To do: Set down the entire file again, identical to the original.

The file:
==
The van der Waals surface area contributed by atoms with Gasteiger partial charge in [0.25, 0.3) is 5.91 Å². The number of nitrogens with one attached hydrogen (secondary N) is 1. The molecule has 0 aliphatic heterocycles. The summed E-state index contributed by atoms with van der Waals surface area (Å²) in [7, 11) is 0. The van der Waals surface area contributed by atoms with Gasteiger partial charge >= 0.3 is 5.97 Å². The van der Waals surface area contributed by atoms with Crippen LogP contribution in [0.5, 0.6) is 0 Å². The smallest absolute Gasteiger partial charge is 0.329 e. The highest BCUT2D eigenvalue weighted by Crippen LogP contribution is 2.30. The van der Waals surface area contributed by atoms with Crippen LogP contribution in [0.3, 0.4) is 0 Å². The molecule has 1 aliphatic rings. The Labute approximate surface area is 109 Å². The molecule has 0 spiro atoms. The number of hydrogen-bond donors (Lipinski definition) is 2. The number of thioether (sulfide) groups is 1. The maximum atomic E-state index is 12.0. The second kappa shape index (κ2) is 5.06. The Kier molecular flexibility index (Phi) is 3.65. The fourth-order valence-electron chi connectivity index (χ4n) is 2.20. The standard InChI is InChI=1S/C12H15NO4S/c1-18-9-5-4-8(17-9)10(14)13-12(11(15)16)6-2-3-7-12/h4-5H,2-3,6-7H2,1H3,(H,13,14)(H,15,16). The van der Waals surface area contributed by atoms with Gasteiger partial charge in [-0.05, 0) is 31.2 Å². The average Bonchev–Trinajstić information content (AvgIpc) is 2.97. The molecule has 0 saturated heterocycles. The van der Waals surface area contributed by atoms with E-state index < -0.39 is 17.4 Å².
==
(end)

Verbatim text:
The van der Waals surface area contributed by atoms with Gasteiger partial charge in [0.25, 0.3) is 5.91 Å². The number of nitrogens with one attached hydrogen (secondary N) is 1. The molecule has 0 aliphatic heterocycles. The summed E-state index contributed by atoms with van der Waals surface area (Å²) in [7, 11) is 0. The van der Waals surface area contributed by atoms with Gasteiger partial charge >= 0.3 is 5.97 Å². The van der Waals surface area contributed by atoms with Crippen LogP contribution in [0.5, 0.6) is 0 Å². The smallest absolute Gasteiger partial charge is 0.329 e. The highest BCUT2D eigenvalue weighted by Crippen LogP contribution is 2.30. The van der Waals surface area contributed by atoms with Crippen LogP contribution in [0.3, 0.4) is 0 Å². The molecule has 1 aliphatic rings. The Labute approximate surface area is 109 Å². The molecule has 0 spiro atoms. The number of hydrogen-bond donors (Lipinski definition) is 2. The number of thioether (sulfide) groups is 1. The maximum atomic E-state index is 12.0. The second kappa shape index (κ2) is 5.06. The Kier molecular flexibility index (Phi) is 3.65. The fourth-order valence-electron chi connectivity index (χ4n) is 2.20. The standard InChI is InChI=1S/C12H15NO4S/c1-18-9-5-4-8(17-9)10(14)13-12(11(15)16)6-2-3-7-12/h4-5H,2-3,6-7H2,1H3,(H,13,14)(H,15,16). The van der Waals surface area contributed by atoms with Gasteiger partial charge in [-0.05, 0) is 31.2 Å². The average Bonchev–Trinajstić information content (AvgIpc) is 2.97. The molecule has 0 saturated heterocycles. The van der Waals surface area contributed by atoms with E-state index < -0.39 is 17.4 Å².